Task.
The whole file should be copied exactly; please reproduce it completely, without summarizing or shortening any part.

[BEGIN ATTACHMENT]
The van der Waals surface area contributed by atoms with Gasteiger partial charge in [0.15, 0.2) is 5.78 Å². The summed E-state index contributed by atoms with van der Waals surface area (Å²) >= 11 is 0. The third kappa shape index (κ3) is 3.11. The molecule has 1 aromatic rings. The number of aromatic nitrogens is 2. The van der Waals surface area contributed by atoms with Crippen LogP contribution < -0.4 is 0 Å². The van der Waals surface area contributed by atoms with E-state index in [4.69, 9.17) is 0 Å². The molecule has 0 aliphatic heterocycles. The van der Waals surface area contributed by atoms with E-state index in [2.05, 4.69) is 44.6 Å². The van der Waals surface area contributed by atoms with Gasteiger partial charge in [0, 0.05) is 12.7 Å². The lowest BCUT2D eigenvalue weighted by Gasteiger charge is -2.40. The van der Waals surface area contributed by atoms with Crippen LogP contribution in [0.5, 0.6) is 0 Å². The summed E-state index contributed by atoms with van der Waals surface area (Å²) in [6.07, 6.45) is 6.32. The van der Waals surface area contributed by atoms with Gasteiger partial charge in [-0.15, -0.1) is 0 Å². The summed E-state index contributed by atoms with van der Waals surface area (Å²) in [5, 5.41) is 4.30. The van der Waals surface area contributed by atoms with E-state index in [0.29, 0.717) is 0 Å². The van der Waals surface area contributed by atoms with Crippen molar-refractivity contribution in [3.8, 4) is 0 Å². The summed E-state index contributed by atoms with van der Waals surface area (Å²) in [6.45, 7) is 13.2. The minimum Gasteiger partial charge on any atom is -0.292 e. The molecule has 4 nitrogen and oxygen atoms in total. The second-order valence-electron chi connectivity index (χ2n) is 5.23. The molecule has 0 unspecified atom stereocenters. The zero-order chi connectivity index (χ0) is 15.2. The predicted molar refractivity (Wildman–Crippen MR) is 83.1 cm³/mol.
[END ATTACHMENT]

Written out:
The van der Waals surface area contributed by atoms with Gasteiger partial charge in [0.15, 0.2) is 5.78 Å². The summed E-state index contributed by atoms with van der Waals surface area (Å²) >= 11 is 0. The third kappa shape index (κ3) is 3.11. The molecule has 1 aromatic rings. The number of aromatic nitrogens is 2. The van der Waals surface area contributed by atoms with Crippen LogP contribution < -0.4 is 0 Å². The van der Waals surface area contributed by atoms with E-state index in [4.69, 9.17) is 0 Å². The molecule has 0 aliphatic heterocycles. The van der Waals surface area contributed by atoms with E-state index in [2.05, 4.69) is 44.6 Å². The van der Waals surface area contributed by atoms with Gasteiger partial charge in [0, 0.05) is 12.7 Å². The lowest BCUT2D eigenvalue weighted by Gasteiger charge is -2.40. The van der Waals surface area contributed by atoms with Crippen LogP contribution in [0.5, 0.6) is 0 Å². The summed E-state index contributed by atoms with van der Waals surface area (Å²) in [6.07, 6.45) is 6.32. The van der Waals surface area contributed by atoms with Gasteiger partial charge in [-0.15, -0.1) is 0 Å². The summed E-state index contributed by atoms with van der Waals surface area (Å²) in [5, 5.41) is 4.30. The van der Waals surface area contributed by atoms with E-state index in [0.29, 0.717) is 0 Å². The van der Waals surface area contributed by atoms with Crippen molar-refractivity contribution in [3.8, 4) is 0 Å². The summed E-state index contributed by atoms with van der Waals surface area (Å²) in [6.45, 7) is 13.2. The minimum Gasteiger partial charge on any atom is -0.292 e. The molecule has 4 nitrogen and oxygen atoms in total. The second-order valence-electron chi connectivity index (χ2n) is 5.23. The molecule has 0 unspecified atom stereocenters. The zero-order chi connectivity index (χ0) is 15.2. The predicted molar refractivity (Wildman–Crippen MR) is 83.1 cm³/mol.